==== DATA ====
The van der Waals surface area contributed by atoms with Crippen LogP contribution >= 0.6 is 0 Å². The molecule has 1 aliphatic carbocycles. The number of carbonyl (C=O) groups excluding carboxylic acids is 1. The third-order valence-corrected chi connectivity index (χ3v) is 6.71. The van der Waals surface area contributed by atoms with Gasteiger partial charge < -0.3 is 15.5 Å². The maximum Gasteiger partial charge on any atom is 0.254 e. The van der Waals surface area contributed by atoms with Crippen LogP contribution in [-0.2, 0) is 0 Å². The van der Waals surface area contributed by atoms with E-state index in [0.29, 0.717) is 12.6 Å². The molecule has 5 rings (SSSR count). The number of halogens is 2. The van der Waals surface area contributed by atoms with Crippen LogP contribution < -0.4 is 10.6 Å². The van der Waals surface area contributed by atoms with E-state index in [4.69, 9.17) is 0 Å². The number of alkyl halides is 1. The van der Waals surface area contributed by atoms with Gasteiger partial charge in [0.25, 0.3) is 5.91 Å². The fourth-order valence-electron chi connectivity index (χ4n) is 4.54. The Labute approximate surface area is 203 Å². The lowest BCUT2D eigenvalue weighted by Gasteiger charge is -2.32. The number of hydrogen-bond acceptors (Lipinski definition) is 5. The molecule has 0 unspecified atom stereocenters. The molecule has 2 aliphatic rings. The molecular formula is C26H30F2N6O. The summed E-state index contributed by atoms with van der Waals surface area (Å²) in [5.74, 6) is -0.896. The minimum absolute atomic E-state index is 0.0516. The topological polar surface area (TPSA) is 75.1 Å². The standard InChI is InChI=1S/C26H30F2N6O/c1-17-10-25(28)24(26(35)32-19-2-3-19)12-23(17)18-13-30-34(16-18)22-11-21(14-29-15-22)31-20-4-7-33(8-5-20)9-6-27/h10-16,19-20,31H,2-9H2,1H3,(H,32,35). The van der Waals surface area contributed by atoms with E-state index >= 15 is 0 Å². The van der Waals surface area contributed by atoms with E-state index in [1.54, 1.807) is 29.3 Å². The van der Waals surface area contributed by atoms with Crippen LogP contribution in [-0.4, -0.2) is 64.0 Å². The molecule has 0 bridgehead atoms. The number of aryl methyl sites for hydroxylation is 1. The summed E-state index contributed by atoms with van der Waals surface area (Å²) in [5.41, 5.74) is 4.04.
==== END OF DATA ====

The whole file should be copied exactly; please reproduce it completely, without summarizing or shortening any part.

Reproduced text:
The van der Waals surface area contributed by atoms with Crippen LogP contribution >= 0.6 is 0 Å². The molecule has 1 aliphatic carbocycles. The number of carbonyl (C=O) groups excluding carboxylic acids is 1. The third-order valence-corrected chi connectivity index (χ3v) is 6.71. The van der Waals surface area contributed by atoms with Gasteiger partial charge < -0.3 is 15.5 Å². The maximum Gasteiger partial charge on any atom is 0.254 e. The van der Waals surface area contributed by atoms with Crippen LogP contribution in [-0.2, 0) is 0 Å². The van der Waals surface area contributed by atoms with E-state index in [0.29, 0.717) is 12.6 Å². The molecule has 5 rings (SSSR count). The number of halogens is 2. The van der Waals surface area contributed by atoms with Crippen LogP contribution < -0.4 is 10.6 Å². The van der Waals surface area contributed by atoms with E-state index in [4.69, 9.17) is 0 Å². The number of alkyl halides is 1. The van der Waals surface area contributed by atoms with Gasteiger partial charge in [0.25, 0.3) is 5.91 Å². The fourth-order valence-electron chi connectivity index (χ4n) is 4.54. The Labute approximate surface area is 203 Å². The lowest BCUT2D eigenvalue weighted by Gasteiger charge is -2.32. The number of hydrogen-bond acceptors (Lipinski definition) is 5. The molecule has 0 unspecified atom stereocenters. The molecule has 2 aliphatic rings. The molecular formula is C26H30F2N6O. The summed E-state index contributed by atoms with van der Waals surface area (Å²) in [5.74, 6) is -0.896. The minimum absolute atomic E-state index is 0.0516. The topological polar surface area (TPSA) is 75.1 Å². The standard InChI is InChI=1S/C26H30F2N6O/c1-17-10-25(28)24(26(35)32-19-2-3-19)12-23(17)18-13-30-34(16-18)22-11-21(14-29-15-22)31-20-4-7-33(8-5-20)9-6-27/h10-16,19-20,31H,2-9H2,1H3,(H,32,35). The van der Waals surface area contributed by atoms with E-state index >= 15 is 0 Å². The van der Waals surface area contributed by atoms with E-state index in [1.54, 1.807) is 29.3 Å². The van der Waals surface area contributed by atoms with Crippen LogP contribution in [-0.4, -0.2) is 64.0 Å². The molecule has 0 bridgehead atoms. The number of aryl methyl sites for hydroxylation is 1. The summed E-state index contributed by atoms with van der Waals surface area (Å²) in [5.41, 5.74) is 4.04.